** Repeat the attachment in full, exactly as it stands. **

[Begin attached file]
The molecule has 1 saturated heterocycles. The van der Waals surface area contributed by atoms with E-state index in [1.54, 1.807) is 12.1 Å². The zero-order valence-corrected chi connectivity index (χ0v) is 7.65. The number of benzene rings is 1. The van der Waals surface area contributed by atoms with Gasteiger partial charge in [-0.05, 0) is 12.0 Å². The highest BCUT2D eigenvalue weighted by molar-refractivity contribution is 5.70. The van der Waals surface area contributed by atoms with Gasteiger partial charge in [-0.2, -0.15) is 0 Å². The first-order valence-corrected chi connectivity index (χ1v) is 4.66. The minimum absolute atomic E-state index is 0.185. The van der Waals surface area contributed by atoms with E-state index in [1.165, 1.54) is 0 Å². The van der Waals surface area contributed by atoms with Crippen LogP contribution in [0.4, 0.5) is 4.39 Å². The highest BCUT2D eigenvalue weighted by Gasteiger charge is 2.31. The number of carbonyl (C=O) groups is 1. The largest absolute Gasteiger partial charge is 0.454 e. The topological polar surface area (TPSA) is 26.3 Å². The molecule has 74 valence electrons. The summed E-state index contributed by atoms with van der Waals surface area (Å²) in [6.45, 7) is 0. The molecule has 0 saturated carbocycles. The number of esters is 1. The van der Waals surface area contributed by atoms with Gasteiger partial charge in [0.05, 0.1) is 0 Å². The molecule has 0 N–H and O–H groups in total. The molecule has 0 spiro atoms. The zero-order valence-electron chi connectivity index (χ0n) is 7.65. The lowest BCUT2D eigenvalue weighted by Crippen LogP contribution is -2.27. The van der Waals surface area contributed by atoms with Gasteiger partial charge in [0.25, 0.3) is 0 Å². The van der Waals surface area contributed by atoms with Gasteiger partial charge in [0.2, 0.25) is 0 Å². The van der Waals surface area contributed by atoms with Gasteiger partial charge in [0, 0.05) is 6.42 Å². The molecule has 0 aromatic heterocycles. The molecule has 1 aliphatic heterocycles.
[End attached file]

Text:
The molecule has 1 saturated heterocycles. The van der Waals surface area contributed by atoms with E-state index in [1.54, 1.807) is 12.1 Å². The zero-order valence-corrected chi connectivity index (χ0v) is 7.65. The number of benzene rings is 1. The van der Waals surface area contributed by atoms with Gasteiger partial charge in [-0.05, 0) is 12.0 Å². The highest BCUT2D eigenvalue weighted by molar-refractivity contribution is 5.70. The van der Waals surface area contributed by atoms with Gasteiger partial charge in [-0.2, -0.15) is 0 Å². The first-order valence-corrected chi connectivity index (χ1v) is 4.66. The minimum absolute atomic E-state index is 0.185. The van der Waals surface area contributed by atoms with E-state index in [1.165, 1.54) is 0 Å². The van der Waals surface area contributed by atoms with Crippen LogP contribution in [0.4, 0.5) is 4.39 Å². The highest BCUT2D eigenvalue weighted by Gasteiger charge is 2.31. The number of carbonyl (C=O) groups is 1. The largest absolute Gasteiger partial charge is 0.454 e. The topological polar surface area (TPSA) is 26.3 Å². The molecule has 74 valence electrons. The summed E-state index contributed by atoms with van der Waals surface area (Å²) in [6.45, 7) is 0. The molecule has 0 saturated carbocycles. The number of esters is 1. The van der Waals surface area contributed by atoms with Gasteiger partial charge in [0.05, 0.1) is 0 Å². The molecule has 0 N–H and O–H groups in total. The molecule has 0 spiro atoms. The zero-order valence-electron chi connectivity index (χ0n) is 7.65. The lowest BCUT2D eigenvalue weighted by Crippen LogP contribution is -2.27. The van der Waals surface area contributed by atoms with Gasteiger partial charge in [0.25, 0.3) is 0 Å². The van der Waals surface area contributed by atoms with Gasteiger partial charge in [0.2, 0.25) is 0 Å². The van der Waals surface area contributed by atoms with Gasteiger partial charge in [0, 0.05) is 6.42 Å². The molecule has 0 aromatic heterocycles. The molecule has 1 aliphatic heterocycles.